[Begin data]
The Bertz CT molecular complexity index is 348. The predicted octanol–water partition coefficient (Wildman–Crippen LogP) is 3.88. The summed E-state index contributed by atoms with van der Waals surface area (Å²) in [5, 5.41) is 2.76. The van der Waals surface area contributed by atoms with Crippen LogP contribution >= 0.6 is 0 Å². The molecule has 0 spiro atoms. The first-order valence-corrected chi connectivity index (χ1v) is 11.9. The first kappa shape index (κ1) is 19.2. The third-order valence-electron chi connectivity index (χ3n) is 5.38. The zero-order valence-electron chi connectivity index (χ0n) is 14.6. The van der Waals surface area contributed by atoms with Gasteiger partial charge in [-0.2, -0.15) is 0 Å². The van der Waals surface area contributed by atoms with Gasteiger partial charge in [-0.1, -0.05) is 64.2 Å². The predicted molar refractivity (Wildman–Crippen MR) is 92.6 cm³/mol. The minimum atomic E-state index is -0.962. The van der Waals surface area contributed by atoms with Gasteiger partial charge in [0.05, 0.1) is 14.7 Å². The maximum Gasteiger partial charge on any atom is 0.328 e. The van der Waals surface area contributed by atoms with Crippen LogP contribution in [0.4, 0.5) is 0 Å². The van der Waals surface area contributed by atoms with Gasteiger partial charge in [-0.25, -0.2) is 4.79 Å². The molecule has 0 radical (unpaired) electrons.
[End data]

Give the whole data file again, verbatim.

The Bertz CT molecular complexity index is 348. The predicted octanol–water partition coefficient (Wildman–Crippen LogP) is 3.88. The summed E-state index contributed by atoms with van der Waals surface area (Å²) in [5, 5.41) is 2.76. The van der Waals surface area contributed by atoms with Crippen LogP contribution >= 0.6 is 0 Å². The molecule has 0 spiro atoms. The first-order valence-corrected chi connectivity index (χ1v) is 11.9. The first kappa shape index (κ1) is 19.2. The third-order valence-electron chi connectivity index (χ3n) is 5.38. The zero-order valence-electron chi connectivity index (χ0n) is 14.6. The van der Waals surface area contributed by atoms with Gasteiger partial charge in [-0.2, -0.15) is 0 Å². The van der Waals surface area contributed by atoms with Gasteiger partial charge in [-0.1, -0.05) is 64.2 Å². The predicted molar refractivity (Wildman–Crippen MR) is 92.6 cm³/mol. The minimum atomic E-state index is -0.962. The van der Waals surface area contributed by atoms with Gasteiger partial charge in [0.05, 0.1) is 14.7 Å². The maximum Gasteiger partial charge on any atom is 0.328 e. The van der Waals surface area contributed by atoms with Crippen LogP contribution in [0.4, 0.5) is 0 Å². The van der Waals surface area contributed by atoms with Gasteiger partial charge in [-0.25, -0.2) is 4.79 Å². The molecule has 0 radical (unpaired) electrons.